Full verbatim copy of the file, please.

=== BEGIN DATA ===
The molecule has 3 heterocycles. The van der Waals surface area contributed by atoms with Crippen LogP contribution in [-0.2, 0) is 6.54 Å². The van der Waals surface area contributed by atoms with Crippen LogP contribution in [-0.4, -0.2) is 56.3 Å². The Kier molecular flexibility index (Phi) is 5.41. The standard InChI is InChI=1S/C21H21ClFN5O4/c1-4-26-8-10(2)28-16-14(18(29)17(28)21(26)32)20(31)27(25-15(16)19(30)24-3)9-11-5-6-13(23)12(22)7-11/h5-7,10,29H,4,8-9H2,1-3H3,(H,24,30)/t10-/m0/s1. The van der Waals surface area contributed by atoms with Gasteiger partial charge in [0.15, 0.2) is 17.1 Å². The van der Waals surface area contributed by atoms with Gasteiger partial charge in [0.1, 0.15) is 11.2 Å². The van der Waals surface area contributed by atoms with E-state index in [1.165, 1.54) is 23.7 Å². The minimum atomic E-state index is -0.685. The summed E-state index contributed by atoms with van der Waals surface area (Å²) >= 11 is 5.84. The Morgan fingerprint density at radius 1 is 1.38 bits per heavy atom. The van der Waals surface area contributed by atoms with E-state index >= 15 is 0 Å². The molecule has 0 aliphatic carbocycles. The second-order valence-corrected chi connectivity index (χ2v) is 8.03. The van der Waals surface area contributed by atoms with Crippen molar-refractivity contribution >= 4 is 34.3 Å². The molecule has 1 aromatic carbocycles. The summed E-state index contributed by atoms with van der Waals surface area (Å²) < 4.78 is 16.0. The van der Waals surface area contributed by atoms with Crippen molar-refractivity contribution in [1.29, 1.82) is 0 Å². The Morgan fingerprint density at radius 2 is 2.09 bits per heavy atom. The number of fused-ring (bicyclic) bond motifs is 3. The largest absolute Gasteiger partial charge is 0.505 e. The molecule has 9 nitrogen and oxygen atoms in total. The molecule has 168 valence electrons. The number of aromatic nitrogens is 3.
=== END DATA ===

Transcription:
The molecule has 3 heterocycles. The van der Waals surface area contributed by atoms with Crippen LogP contribution in [-0.2, 0) is 6.54 Å². The van der Waals surface area contributed by atoms with Crippen LogP contribution in [-0.4, -0.2) is 56.3 Å². The Kier molecular flexibility index (Phi) is 5.41. The standard InChI is InChI=1S/C21H21ClFN5O4/c1-4-26-8-10(2)28-16-14(18(29)17(28)21(26)32)20(31)27(25-15(16)19(30)24-3)9-11-5-6-13(23)12(22)7-11/h5-7,10,29H,4,8-9H2,1-3H3,(H,24,30)/t10-/m0/s1. The van der Waals surface area contributed by atoms with Gasteiger partial charge in [0.15, 0.2) is 17.1 Å². The van der Waals surface area contributed by atoms with Gasteiger partial charge in [0.1, 0.15) is 11.2 Å². The van der Waals surface area contributed by atoms with E-state index in [1.165, 1.54) is 23.7 Å². The minimum atomic E-state index is -0.685. The summed E-state index contributed by atoms with van der Waals surface area (Å²) >= 11 is 5.84. The Morgan fingerprint density at radius 1 is 1.38 bits per heavy atom. The van der Waals surface area contributed by atoms with E-state index >= 15 is 0 Å². The molecule has 0 aliphatic carbocycles. The second-order valence-corrected chi connectivity index (χ2v) is 8.03. The van der Waals surface area contributed by atoms with Crippen molar-refractivity contribution >= 4 is 34.3 Å². The molecule has 1 aromatic carbocycles. The summed E-state index contributed by atoms with van der Waals surface area (Å²) < 4.78 is 16.0. The van der Waals surface area contributed by atoms with Crippen molar-refractivity contribution in [1.29, 1.82) is 0 Å². The Morgan fingerprint density at radius 2 is 2.09 bits per heavy atom. The number of fused-ring (bicyclic) bond motifs is 3. The largest absolute Gasteiger partial charge is 0.505 e. The molecule has 9 nitrogen and oxygen atoms in total. The molecule has 168 valence electrons. The number of aromatic nitrogens is 3.